Ralph Schindler has an article up about the new Exception features of PHP 5.3, as well as some best practices involving Exceptions. To be honest, I hadn’t realized that new Exception types had been added to the SPL, and when I first read it in Ralph’s article, I thought: “Big whup, extending the good ol’ Exception class is good enough for me.”
But I kept reading and now I’m really excited. See, it’s not just that there are new standard exception types, but there’s now a consensus way to incorporate exceptions into your library code. Zend and Pear seem to be agreeing, and while normally I’m not a fan of either’s code standards, this one I like.
In fact, I’m going to steal Zend’s standard nearly word for word:
- There WILL NOT be a top level anApp\Exception class
- Each package WILL define a marker Exception interface; subpackages may optionally define a similar marker interface extending that interface.
- Each package WILL define a generic <package>Exception class (eg. anApp\SmartObject\Exception), extending \Exception and implementing the component level Exception marker interface.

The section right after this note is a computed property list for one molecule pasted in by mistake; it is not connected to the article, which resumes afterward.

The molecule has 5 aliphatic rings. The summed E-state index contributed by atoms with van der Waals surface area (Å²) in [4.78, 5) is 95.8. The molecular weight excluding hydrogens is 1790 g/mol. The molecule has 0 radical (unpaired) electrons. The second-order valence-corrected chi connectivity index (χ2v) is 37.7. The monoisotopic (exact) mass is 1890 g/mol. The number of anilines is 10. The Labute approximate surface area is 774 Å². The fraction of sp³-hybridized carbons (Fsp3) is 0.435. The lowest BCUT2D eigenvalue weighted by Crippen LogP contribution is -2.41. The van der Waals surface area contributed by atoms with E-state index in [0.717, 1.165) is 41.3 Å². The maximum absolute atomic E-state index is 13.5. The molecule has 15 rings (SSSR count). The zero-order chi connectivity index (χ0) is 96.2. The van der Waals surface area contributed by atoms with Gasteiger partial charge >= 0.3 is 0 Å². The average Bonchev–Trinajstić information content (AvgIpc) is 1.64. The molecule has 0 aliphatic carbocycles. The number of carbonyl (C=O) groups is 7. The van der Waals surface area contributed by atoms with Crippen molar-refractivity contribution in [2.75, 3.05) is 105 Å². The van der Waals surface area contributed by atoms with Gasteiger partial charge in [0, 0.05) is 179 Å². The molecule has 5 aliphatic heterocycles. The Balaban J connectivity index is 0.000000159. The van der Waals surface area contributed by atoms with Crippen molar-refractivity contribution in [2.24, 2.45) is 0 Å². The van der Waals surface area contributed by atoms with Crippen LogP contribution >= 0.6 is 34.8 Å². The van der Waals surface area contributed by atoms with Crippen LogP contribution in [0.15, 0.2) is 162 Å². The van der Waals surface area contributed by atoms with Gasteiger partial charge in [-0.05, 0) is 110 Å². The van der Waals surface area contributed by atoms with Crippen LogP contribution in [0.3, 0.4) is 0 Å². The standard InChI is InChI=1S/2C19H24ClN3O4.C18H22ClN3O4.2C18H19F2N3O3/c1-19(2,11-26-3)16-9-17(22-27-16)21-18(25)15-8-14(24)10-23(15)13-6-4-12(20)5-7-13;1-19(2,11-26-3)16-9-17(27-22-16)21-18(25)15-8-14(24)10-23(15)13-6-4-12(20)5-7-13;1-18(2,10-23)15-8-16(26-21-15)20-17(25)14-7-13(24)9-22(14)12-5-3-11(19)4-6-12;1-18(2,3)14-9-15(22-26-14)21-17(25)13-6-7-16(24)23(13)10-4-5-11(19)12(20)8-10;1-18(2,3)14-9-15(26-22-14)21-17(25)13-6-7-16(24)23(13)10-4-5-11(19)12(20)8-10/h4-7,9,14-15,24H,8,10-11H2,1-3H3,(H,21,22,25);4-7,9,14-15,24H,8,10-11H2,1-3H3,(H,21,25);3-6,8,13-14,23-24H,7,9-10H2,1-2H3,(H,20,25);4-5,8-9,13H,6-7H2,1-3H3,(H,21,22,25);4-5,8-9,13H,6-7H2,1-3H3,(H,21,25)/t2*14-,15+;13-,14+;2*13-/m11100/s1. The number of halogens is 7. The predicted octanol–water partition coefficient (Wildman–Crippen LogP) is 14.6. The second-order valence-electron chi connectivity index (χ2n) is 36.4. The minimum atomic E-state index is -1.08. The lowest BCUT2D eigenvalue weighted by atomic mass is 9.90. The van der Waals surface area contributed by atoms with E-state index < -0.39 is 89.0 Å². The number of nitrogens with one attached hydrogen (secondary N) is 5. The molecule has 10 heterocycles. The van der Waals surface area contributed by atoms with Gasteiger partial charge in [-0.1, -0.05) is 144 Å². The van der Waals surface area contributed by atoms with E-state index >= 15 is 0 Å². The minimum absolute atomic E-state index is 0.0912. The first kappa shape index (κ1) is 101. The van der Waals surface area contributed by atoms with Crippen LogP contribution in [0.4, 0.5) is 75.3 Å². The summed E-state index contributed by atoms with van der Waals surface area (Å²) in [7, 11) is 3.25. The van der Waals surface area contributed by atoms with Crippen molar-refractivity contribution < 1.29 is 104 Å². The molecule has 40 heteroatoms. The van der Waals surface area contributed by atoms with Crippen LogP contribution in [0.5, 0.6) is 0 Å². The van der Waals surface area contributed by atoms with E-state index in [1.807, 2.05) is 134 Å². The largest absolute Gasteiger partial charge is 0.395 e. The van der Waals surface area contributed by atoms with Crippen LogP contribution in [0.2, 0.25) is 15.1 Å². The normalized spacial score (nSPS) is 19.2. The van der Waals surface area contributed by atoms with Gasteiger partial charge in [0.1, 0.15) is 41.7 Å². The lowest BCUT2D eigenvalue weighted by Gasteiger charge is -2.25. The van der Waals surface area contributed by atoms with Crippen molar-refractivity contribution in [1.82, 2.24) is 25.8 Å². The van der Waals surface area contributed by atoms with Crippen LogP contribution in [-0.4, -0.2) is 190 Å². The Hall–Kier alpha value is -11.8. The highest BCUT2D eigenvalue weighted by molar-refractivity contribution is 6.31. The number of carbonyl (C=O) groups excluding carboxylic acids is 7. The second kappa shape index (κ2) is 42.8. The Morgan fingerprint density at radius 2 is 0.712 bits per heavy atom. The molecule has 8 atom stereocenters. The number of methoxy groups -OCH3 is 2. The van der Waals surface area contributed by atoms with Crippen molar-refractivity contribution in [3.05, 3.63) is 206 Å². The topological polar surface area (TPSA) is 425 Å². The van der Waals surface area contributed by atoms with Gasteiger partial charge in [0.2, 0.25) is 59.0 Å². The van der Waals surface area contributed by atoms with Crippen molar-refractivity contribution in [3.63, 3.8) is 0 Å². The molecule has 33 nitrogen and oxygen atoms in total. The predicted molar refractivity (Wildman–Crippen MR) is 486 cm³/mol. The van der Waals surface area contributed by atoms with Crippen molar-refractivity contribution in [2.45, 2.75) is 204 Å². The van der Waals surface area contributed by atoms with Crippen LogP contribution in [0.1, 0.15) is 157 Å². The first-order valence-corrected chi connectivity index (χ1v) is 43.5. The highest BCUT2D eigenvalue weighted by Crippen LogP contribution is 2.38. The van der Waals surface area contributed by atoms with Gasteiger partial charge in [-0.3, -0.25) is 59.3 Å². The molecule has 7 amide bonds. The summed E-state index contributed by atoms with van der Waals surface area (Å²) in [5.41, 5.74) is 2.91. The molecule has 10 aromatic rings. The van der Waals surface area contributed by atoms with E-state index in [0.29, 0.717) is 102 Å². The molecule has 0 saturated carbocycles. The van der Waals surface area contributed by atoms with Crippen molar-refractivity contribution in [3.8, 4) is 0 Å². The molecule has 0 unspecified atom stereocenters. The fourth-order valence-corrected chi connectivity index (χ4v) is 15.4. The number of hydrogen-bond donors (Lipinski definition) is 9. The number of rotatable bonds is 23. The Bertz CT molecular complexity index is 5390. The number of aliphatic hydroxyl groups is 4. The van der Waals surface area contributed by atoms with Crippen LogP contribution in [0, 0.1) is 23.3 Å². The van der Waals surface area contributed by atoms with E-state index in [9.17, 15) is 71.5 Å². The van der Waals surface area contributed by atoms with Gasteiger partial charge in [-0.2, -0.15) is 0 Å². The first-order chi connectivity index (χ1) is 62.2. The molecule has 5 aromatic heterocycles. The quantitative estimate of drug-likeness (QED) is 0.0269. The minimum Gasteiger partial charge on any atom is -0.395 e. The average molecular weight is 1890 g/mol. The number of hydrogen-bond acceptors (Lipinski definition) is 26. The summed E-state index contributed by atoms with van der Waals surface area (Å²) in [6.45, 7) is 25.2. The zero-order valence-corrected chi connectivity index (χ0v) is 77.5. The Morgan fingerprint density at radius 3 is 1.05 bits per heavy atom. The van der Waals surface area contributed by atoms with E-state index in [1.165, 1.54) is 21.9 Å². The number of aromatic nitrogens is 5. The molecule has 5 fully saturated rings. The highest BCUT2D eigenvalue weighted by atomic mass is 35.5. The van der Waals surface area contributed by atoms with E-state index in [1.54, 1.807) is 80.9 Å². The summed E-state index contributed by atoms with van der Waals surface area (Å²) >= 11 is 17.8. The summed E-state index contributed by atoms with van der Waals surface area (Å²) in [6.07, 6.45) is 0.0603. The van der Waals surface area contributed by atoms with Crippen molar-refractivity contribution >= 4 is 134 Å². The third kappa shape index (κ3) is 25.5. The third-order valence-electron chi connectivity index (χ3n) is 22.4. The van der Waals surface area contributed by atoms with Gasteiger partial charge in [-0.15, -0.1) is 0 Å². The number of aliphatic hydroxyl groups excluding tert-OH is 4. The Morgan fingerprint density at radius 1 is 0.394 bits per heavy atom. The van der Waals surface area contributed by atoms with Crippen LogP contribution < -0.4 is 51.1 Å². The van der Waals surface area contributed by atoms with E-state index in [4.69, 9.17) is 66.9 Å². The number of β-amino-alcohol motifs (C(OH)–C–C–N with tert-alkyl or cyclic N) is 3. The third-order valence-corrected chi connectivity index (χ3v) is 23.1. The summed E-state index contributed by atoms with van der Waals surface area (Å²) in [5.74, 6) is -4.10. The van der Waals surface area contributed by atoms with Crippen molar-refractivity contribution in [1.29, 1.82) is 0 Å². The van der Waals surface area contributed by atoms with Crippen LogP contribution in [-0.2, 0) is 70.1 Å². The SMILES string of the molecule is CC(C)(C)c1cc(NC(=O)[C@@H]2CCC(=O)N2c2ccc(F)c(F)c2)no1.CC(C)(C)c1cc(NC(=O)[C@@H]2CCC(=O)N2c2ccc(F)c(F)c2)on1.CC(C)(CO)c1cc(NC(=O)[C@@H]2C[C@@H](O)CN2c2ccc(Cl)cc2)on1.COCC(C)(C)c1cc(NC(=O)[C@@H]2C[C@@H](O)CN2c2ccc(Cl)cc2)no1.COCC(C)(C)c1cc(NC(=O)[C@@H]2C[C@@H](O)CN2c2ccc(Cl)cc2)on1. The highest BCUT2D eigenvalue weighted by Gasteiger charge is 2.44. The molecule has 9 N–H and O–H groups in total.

- Exceptions extending other SPL exception classes and implementing the marker Exception interface MAYbe created.
- Exceptions deriving from SPL exception classes SHOULD be named after the SPL exception they extend, but MAY be named uniquely. In most cases, we would recommend using the original SPL exception name to prevent a proliferation of exceptions.
- Exceptions not named after SPL exceptions WILL be named meaningfully: InvalidTemplateException, UnbalancedTagException, etc. Exception types can be re-used, but only if the name has a similar meaning in each context in which it is used.
- Because the previous requirement may lead to a proliferation of exception classes, exception classes MAY be grouped into an “Exception” subcomponent. The rule of thumb will be that if the number of exception classes exceeds 1/2 the number of regular classes and interfaces, they should be segregated.
This is exciting because it gives you tons of options for throwing and catching exceptions, and for providing context for your errors in a way other programmers can easily understand.
Now I just need to nail down the package/subpackage/class naming conventions. Woot!